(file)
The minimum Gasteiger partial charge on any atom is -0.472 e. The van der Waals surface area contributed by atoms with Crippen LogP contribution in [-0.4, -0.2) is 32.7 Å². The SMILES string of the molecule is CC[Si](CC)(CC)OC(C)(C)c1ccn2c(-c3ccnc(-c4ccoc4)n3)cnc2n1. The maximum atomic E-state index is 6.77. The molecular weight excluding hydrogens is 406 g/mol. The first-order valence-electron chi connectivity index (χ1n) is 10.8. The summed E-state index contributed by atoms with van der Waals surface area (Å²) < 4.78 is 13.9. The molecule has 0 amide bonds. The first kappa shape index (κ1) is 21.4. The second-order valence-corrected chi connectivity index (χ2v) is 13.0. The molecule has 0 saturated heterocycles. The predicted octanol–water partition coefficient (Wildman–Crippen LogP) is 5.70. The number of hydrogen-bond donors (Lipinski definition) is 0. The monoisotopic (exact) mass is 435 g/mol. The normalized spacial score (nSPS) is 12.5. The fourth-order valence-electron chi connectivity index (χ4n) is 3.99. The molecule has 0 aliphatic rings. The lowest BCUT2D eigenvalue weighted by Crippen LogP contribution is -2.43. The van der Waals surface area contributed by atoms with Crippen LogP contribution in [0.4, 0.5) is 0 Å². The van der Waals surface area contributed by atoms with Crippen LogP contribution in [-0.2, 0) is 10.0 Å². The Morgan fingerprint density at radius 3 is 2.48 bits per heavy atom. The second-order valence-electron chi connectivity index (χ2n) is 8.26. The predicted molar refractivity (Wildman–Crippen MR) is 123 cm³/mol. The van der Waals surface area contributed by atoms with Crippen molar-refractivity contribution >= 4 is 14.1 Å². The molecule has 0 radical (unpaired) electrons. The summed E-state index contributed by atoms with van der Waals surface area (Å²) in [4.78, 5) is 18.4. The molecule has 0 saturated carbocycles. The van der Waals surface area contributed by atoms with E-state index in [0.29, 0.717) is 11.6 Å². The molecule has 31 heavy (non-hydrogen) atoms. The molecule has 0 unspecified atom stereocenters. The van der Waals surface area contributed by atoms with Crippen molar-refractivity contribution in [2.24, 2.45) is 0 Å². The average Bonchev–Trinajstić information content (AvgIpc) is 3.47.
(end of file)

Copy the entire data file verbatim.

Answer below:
The minimum Gasteiger partial charge on any atom is -0.472 e. The van der Waals surface area contributed by atoms with Crippen LogP contribution in [-0.4, -0.2) is 32.7 Å². The SMILES string of the molecule is CC[Si](CC)(CC)OC(C)(C)c1ccn2c(-c3ccnc(-c4ccoc4)n3)cnc2n1. The maximum atomic E-state index is 6.77. The molecular weight excluding hydrogens is 406 g/mol. The first-order valence-electron chi connectivity index (χ1n) is 10.8. The summed E-state index contributed by atoms with van der Waals surface area (Å²) < 4.78 is 13.9. The molecule has 0 amide bonds. The first kappa shape index (κ1) is 21.4. The second-order valence-corrected chi connectivity index (χ2v) is 13.0. The molecule has 0 saturated heterocycles. The predicted octanol–water partition coefficient (Wildman–Crippen LogP) is 5.70. The number of hydrogen-bond donors (Lipinski definition) is 0. The monoisotopic (exact) mass is 435 g/mol. The normalized spacial score (nSPS) is 12.5. The fourth-order valence-electron chi connectivity index (χ4n) is 3.99. The molecule has 0 aliphatic rings. The lowest BCUT2D eigenvalue weighted by Crippen LogP contribution is -2.43. The van der Waals surface area contributed by atoms with Crippen LogP contribution in [0.4, 0.5) is 0 Å². The van der Waals surface area contributed by atoms with Crippen LogP contribution in [-0.2, 0) is 10.0 Å². The Morgan fingerprint density at radius 3 is 2.48 bits per heavy atom. The second-order valence-electron chi connectivity index (χ2n) is 8.26. The predicted molar refractivity (Wildman–Crippen MR) is 123 cm³/mol. The van der Waals surface area contributed by atoms with Crippen molar-refractivity contribution >= 4 is 14.1 Å². The molecule has 0 radical (unpaired) electrons. The summed E-state index contributed by atoms with van der Waals surface area (Å²) in [4.78, 5) is 18.4. The molecule has 0 saturated carbocycles. The van der Waals surface area contributed by atoms with E-state index in [0.29, 0.717) is 11.6 Å². The molecule has 31 heavy (non-hydrogen) atoms. The molecule has 0 unspecified atom stereocenters. The van der Waals surface area contributed by atoms with Crippen molar-refractivity contribution in [2.24, 2.45) is 0 Å². The average Bonchev–Trinajstić information content (AvgIpc) is 3.47.